At a concentration of 9.6 x 10–5 M, 2,6-diaminopurine (DAP) completely inhibited cell enlargement, cell division, and DNA synthesis (determined by microphotometric measurement of Feulgen dye) in Vicia faba roots.
Inhibition of cell enlargement was partially reversed by adenine, guanine, xanthine, adenosine, and desoxyadenosine. Guanine and the nucleosides gave the greatest reversal, suggesting that one point of DAP action upon cell enlargement is a disruption of nucleoside or nucleotide metabolism, possibly during pentosenucleic acid synthesis.
DAP inhibited cell division by preventing onset of prophase. At the concentrations used it had no significant effect on the rate or appearance of mitoses in progress. Inhibition of entrance into prophase was not directly due to inhibition of DNA synthesis since approximately half of the inhibited nuclei had the doubled (4C) amount of DNA. Adenine competitively reversed DAP inhibition of cell division, giving an inhibition index of about 0.5. Guanine gave a slight reversal while xanthine, hypoxanthine, adenosine, and desoxyadenosine were inactive. A basic need for free adenine for the onset of mitosis was suggested by this reversal pattern.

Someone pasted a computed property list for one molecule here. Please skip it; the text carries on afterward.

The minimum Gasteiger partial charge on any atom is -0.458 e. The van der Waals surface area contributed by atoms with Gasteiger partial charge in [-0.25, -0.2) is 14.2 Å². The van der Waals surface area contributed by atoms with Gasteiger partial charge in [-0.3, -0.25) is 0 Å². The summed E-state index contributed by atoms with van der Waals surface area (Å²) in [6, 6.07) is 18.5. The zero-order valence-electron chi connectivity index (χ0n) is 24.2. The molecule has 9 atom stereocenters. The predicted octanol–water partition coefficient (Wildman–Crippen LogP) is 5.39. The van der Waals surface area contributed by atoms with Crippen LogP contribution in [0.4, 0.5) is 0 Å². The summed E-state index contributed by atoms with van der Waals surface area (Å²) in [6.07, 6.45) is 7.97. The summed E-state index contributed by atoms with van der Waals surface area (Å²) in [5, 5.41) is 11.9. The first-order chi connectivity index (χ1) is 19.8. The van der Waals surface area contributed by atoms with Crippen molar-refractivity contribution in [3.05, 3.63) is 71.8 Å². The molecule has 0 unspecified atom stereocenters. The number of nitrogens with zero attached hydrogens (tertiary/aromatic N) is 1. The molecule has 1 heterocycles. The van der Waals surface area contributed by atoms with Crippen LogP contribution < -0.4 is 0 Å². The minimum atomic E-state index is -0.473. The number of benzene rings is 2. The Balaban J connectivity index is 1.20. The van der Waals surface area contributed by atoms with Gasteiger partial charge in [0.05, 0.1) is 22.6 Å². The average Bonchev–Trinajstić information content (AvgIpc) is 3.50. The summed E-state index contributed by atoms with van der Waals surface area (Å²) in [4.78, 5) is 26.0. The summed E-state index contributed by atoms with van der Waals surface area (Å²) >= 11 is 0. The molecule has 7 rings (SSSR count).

Meristems treated with DAP contained almost no nuclei with intermediate amounts of DNA, indicating that DAP prevented the onset of DNA synthesis while allowing that underway to reach completion. The inhibition of DNA synthesis was reversed by adenine, adenosine, and desoxyadenosine although synthesis appeared to proceed at a slower rate in reversals than in controls. Inhibition of DNA synthesis by DAP is probably through nucleoside or nucleotide metabolism.
A small general depression of DNA content of nuclei in the reversal treatments was observed. This deviation from DNA "constancy" cannot be adequately explained at present although it may be a result of direct incorporation of DAP into DNA.
The possible purine precursor, 4-amino-5-imidazolecarboxamide gave no reversal of DAP inhibition of cell elongation and cell division and only a slight possible reversal of inhibition of DNA synthesis.